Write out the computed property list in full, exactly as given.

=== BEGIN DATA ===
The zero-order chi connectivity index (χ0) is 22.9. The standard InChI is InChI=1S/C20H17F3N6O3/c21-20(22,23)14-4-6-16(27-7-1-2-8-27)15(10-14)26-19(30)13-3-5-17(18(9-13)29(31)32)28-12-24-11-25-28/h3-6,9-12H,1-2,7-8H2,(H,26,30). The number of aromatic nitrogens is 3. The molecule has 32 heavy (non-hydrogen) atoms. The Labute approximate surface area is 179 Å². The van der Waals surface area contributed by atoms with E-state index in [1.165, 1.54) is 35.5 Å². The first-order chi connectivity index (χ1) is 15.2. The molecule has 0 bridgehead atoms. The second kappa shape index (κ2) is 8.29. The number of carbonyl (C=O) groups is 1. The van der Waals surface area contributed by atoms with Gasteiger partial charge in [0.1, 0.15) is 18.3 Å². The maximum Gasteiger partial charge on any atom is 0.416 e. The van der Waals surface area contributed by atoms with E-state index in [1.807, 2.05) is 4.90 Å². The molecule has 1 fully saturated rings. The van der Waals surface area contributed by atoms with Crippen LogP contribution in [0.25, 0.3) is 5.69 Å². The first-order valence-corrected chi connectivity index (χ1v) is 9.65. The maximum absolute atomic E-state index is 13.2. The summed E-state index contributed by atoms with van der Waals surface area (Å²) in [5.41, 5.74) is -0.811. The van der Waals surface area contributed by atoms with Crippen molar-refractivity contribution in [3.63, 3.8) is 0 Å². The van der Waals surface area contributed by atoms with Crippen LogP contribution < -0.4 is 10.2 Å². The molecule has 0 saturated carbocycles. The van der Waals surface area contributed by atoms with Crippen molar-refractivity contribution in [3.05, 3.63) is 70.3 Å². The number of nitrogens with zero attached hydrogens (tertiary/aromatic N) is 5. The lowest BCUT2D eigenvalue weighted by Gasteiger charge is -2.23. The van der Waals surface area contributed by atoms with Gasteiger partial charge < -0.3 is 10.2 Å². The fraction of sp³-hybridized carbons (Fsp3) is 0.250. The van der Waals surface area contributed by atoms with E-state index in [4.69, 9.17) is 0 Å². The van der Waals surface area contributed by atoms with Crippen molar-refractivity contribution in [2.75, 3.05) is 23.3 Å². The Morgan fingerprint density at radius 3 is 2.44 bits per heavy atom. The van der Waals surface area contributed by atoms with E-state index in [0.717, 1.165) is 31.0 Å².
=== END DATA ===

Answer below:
The zero-order chi connectivity index (χ0) is 22.9. The standard InChI is InChI=1S/C20H17F3N6O3/c21-20(22,23)14-4-6-16(27-7-1-2-8-27)15(10-14)26-19(30)13-3-5-17(18(9-13)29(31)32)28-12-24-11-25-28/h3-6,9-12H,1-2,7-8H2,(H,26,30). The number of aromatic nitrogens is 3. The molecule has 32 heavy (non-hydrogen) atoms. The Labute approximate surface area is 179 Å². The van der Waals surface area contributed by atoms with E-state index in [1.165, 1.54) is 35.5 Å². The first-order chi connectivity index (χ1) is 15.2. The molecule has 0 bridgehead atoms. The second kappa shape index (κ2) is 8.29. The number of carbonyl (C=O) groups is 1. The van der Waals surface area contributed by atoms with Gasteiger partial charge in [0.1, 0.15) is 18.3 Å². The maximum Gasteiger partial charge on any atom is 0.416 e. The van der Waals surface area contributed by atoms with E-state index in [1.807, 2.05) is 4.90 Å². The molecule has 1 fully saturated rings. The van der Waals surface area contributed by atoms with Crippen LogP contribution in [0.25, 0.3) is 5.69 Å². The first-order valence-corrected chi connectivity index (χ1v) is 9.65. The maximum absolute atomic E-state index is 13.2. The summed E-state index contributed by atoms with van der Waals surface area (Å²) in [5.41, 5.74) is -0.811. The van der Waals surface area contributed by atoms with Crippen molar-refractivity contribution in [3.63, 3.8) is 0 Å². The van der Waals surface area contributed by atoms with Crippen LogP contribution < -0.4 is 10.2 Å². The molecule has 0 saturated carbocycles. The van der Waals surface area contributed by atoms with Crippen molar-refractivity contribution in [3.05, 3.63) is 70.3 Å². The number of nitrogens with zero attached hydrogens (tertiary/aromatic N) is 5. The lowest BCUT2D eigenvalue weighted by Gasteiger charge is -2.23. The van der Waals surface area contributed by atoms with Gasteiger partial charge < -0.3 is 10.2 Å². The fraction of sp³-hybridized carbons (Fsp3) is 0.250. The van der Waals surface area contributed by atoms with E-state index in [4.69, 9.17) is 0 Å². The van der Waals surface area contributed by atoms with Crippen molar-refractivity contribution in [2.75, 3.05) is 23.3 Å². The Morgan fingerprint density at radius 3 is 2.44 bits per heavy atom. The van der Waals surface area contributed by atoms with E-state index in [0.717, 1.165) is 31.0 Å².